tr

tr is used to translate the characters given as input into new characters based on flags and strings given as input.

$ tr 'is' 'at'
this
that

Useful Options / Examples

tr [:upper:] [:lower:]

$ tr [:upper:] [:lower:]
PLEASE TRANSLATE ME.
please translate me.
Break it down
  • The [:upper:] and [:lower:] options are called sets. These are very useful when trying to select entire sets of characters, such as digits [:digit:], punctuation [:punct:], or all letters and digits [:alnum:].
  • Subsets of the sets listed above can also be specified using similar notation. [a-g] selects all lower case letters between a and g, and [3-7] selects all numbers between 3 and 7.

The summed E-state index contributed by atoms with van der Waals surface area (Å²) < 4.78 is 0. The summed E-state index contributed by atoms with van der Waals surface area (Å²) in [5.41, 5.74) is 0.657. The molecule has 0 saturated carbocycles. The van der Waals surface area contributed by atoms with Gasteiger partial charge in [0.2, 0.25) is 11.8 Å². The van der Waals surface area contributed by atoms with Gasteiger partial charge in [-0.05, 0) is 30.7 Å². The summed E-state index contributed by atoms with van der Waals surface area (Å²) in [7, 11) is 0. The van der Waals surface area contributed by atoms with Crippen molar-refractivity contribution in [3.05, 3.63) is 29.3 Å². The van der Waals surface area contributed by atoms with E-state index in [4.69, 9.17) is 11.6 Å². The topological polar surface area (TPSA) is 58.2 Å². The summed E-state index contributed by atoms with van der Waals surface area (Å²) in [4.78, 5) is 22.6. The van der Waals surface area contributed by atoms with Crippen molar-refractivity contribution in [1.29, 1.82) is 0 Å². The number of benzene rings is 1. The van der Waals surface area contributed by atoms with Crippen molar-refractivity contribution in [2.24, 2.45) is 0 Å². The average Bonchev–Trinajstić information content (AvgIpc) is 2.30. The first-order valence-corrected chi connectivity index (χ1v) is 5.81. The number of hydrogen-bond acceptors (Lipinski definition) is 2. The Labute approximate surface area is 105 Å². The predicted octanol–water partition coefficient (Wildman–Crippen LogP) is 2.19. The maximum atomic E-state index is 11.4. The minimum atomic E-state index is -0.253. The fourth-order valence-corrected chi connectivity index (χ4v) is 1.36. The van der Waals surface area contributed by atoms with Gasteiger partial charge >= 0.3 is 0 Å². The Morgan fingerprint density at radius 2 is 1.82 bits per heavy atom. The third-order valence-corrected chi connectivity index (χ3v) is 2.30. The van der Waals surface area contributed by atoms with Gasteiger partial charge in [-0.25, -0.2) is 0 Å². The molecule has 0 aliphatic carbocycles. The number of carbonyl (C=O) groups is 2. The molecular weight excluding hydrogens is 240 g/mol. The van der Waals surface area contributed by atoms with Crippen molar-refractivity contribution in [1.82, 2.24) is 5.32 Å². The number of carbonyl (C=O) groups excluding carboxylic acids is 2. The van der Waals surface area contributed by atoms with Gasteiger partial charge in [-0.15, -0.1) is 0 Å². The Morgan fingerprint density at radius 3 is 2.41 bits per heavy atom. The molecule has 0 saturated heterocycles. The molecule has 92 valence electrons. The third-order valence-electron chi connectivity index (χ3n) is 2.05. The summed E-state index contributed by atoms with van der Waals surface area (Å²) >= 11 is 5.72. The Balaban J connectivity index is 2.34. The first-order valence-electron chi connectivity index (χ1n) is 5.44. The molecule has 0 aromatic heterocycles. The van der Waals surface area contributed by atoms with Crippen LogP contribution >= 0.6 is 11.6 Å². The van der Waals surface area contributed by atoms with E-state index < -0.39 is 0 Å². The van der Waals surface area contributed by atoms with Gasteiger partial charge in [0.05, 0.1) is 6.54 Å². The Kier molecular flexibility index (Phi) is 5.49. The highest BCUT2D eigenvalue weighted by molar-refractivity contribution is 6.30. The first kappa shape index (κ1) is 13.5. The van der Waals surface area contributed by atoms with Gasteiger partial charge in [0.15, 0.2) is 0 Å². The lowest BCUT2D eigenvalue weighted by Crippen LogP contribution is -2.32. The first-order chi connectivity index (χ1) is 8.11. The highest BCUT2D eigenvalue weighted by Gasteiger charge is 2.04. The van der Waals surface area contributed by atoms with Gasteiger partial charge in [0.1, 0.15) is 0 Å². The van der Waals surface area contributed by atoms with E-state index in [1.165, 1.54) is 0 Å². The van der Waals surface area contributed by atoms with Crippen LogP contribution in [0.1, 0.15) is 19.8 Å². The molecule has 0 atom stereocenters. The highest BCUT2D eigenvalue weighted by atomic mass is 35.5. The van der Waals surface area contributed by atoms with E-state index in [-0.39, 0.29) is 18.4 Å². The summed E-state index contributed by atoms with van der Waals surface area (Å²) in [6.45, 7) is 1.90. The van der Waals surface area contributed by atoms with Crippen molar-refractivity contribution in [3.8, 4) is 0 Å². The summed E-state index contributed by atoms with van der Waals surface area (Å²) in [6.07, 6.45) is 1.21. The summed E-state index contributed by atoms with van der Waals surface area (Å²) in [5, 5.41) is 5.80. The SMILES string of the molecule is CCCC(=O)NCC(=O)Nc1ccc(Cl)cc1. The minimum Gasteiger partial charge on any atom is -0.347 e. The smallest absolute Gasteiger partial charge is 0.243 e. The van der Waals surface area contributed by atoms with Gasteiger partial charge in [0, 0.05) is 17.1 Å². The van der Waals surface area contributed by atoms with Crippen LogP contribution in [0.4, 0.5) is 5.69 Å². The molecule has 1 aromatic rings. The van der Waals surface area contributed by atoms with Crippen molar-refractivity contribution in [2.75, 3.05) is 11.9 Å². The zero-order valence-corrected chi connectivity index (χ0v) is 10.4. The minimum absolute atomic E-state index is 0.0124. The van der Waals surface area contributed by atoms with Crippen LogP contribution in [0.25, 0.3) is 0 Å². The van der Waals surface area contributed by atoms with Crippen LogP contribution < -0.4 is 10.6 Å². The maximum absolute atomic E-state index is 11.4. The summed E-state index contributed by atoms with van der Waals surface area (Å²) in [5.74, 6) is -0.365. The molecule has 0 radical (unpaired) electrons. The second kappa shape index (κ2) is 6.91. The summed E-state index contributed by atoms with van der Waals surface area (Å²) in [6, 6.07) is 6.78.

• Different types of white space and also backslash characters can also be selected. For example, backspace \b, return \r, and backslash \\.

tr -d '\ '

$ tr -d '\ '
proper spacing is important
properspacingisimportant
Break it down
  • Flags can modify how tr treats each set. In this example, -d or --delete specifies that tr is to delete the characters given in the first set.
  • Other flags include -c or --complement, which specifies the complement of the first set; -s or --squeeze-repeats, which replaces each repeated character in the first set with only one occurance of that character; and -t or --truncate-set1, which truncates the first set to be the size of the second set.

pwd | tr '/' '\n'

$ pwd | tr '/' '\n' > WorkingDirectory.txt

Break it down

  • Here, the output of the pwd command is piped into a tr command that replaces the / characters with \n, or newline characters. The output is then redirected into a file named WorkingDirectory.txt.
  • The combination of piping, redirection, and optional flags make tr a good tool to use when modifying user input or poorly formatted / irregular text into something more managable.